Emily Shull, industrial and systems engineering Ph.D. candidate, was honored at a ceremony in Washington D.C. on January 7, 2023, for her awards from the University Transportation Center (UTC). She received the SAFER-SIM Excellence Award and the 2022 UTC Outstanding Student of the Year award.
John Gaspar, PhD, director of human factors research at the Driving Research Safety Institute (DSRI), home of the National Advanced Driving Simulator (NADS), recommended Shull for the graduate student award:
“It is my pleasure to recommend Emily Shull for the SAFER-SIM UTC Excellence Award for Graduate Students. Emily’s combination of dedication to scientific achievement, commitment to learning and exploration, and interpersonal leadership ability make her an outstanding candidate for the fellowship program.
“Over the last three years, Emily has worked in different roles as a member of the Human Factors Research Group at the National Advanced Driving Simulator, University of Iowa. As an undergraduate student researcher, she eagerly took on roles to become immersed in the translational research projects at the lab. Through these experiences, she developed a diverse set of skills, from experimental design, to computer programming and statistics (R, Matlab), to authoring reports and manuscripts. As a senior undergraduate, Emily designed and ran her own research study on human-machine interface design in automated vehicles. This work, which went well beyond what is normally expected of undergraduate students, also required her to develop her leadership abilities, managing a team of other researchers and students.
"As Emily has transitioned to a graduate student in our research group, she has continued to grow her capacity for conducting impactful translational research. She has written a winning grant proposal for the SAFER-SIM University Transportation Center to continue her line of research on HMI design for partially automated vehicles. As part of these studies, Emily has built collaborative relationships with faculty in the Department of Psychology (Shaun Vecera) and helped utilize a simulator lab space on campus. She has also forged collaborative relationships with the broader research community by presenting findings at international meetings and working with industry sponsors. Emily has leveraged these relationships to integrate an understanding of basic science into applied research on human interaction with automated vehicles. …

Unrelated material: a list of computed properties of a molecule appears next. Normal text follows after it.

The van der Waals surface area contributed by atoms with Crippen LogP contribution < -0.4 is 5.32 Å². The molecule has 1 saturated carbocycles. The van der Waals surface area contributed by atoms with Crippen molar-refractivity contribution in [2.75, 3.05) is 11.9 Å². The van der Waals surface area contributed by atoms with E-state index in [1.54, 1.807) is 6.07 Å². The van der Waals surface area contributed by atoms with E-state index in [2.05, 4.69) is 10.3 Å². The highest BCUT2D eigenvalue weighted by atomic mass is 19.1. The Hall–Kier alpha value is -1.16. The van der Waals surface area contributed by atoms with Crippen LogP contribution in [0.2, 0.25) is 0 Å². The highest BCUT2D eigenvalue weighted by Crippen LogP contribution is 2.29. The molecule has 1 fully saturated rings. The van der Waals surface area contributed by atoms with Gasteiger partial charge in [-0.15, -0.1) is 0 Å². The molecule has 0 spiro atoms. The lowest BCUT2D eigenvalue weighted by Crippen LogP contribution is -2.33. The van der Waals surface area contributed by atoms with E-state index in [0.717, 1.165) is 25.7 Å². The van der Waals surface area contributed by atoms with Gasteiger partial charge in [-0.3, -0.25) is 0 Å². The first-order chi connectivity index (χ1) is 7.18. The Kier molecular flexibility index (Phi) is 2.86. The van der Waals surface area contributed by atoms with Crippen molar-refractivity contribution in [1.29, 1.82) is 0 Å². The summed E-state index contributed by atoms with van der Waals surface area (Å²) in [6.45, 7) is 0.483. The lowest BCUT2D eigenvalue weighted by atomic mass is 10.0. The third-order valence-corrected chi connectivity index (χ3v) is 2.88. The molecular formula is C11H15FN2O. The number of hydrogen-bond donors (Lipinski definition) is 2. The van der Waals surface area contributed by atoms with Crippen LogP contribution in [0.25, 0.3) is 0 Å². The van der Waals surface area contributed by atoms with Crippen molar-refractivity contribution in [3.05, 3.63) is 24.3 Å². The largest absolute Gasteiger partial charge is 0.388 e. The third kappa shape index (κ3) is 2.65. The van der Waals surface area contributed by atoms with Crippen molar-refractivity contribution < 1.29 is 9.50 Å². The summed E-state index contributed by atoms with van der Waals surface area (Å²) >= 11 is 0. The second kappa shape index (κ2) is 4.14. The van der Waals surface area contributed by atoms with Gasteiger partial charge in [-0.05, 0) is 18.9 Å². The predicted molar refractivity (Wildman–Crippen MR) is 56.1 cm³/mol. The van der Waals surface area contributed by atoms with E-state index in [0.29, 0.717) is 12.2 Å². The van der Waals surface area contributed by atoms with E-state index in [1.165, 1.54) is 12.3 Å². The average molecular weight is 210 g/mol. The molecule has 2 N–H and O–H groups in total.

"To conclude, Emily Shull is one of the most dedicated and qualified students I’ve had the pleasure to work with. I have no doubt that Emily will become a leader in science and engineering and contribute substantially to the future of automotive human factors. I am happy to whole-heartedly recommend Emily for the Excellence Award for Graduate Students. Please do not hesitate to contact me with any questions regarding Emily’s experience, potential, or the impact of her proposed study.”